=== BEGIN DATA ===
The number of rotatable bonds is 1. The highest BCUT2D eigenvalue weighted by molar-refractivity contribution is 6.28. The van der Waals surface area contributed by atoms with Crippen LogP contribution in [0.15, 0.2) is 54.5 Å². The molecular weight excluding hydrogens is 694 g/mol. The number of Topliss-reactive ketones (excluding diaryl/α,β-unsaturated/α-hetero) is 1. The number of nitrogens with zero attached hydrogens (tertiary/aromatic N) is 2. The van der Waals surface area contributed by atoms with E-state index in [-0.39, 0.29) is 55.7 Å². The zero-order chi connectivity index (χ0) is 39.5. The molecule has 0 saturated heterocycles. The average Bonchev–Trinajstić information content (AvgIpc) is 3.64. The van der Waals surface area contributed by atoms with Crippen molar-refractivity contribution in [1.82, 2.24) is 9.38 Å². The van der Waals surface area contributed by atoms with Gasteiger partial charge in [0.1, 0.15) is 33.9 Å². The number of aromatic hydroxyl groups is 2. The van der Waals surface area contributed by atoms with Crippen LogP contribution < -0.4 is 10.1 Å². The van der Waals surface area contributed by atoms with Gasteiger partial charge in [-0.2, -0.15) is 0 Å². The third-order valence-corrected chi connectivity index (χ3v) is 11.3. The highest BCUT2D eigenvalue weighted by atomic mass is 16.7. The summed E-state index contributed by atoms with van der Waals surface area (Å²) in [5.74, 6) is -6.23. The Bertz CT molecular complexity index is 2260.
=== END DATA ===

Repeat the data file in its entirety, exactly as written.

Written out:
The number of rotatable bonds is 1. The highest BCUT2D eigenvalue weighted by molar-refractivity contribution is 6.28. The van der Waals surface area contributed by atoms with Crippen LogP contribution in [0.15, 0.2) is 54.5 Å². The molecular weight excluding hydrogens is 694 g/mol. The number of Topliss-reactive ketones (excluding diaryl/α,β-unsaturated/α-hetero) is 1. The number of nitrogens with zero attached hydrogens (tertiary/aromatic N) is 2. The van der Waals surface area contributed by atoms with E-state index in [-0.39, 0.29) is 55.7 Å². The zero-order chi connectivity index (χ0) is 39.5. The molecule has 0 saturated heterocycles. The average Bonchev–Trinajstić information content (AvgIpc) is 3.64. The van der Waals surface area contributed by atoms with Crippen molar-refractivity contribution in [1.82, 2.24) is 9.38 Å². The van der Waals surface area contributed by atoms with Gasteiger partial charge in [0.1, 0.15) is 33.9 Å². The number of aromatic hydroxyl groups is 2. The van der Waals surface area contributed by atoms with Crippen LogP contribution < -0.4 is 10.1 Å². The van der Waals surface area contributed by atoms with Gasteiger partial charge in [-0.2, -0.15) is 0 Å². The third-order valence-corrected chi connectivity index (χ3v) is 11.3. The highest BCUT2D eigenvalue weighted by atomic mass is 16.7. The summed E-state index contributed by atoms with van der Waals surface area (Å²) in [5.74, 6) is -6.23. The Bertz CT molecular complexity index is 2260.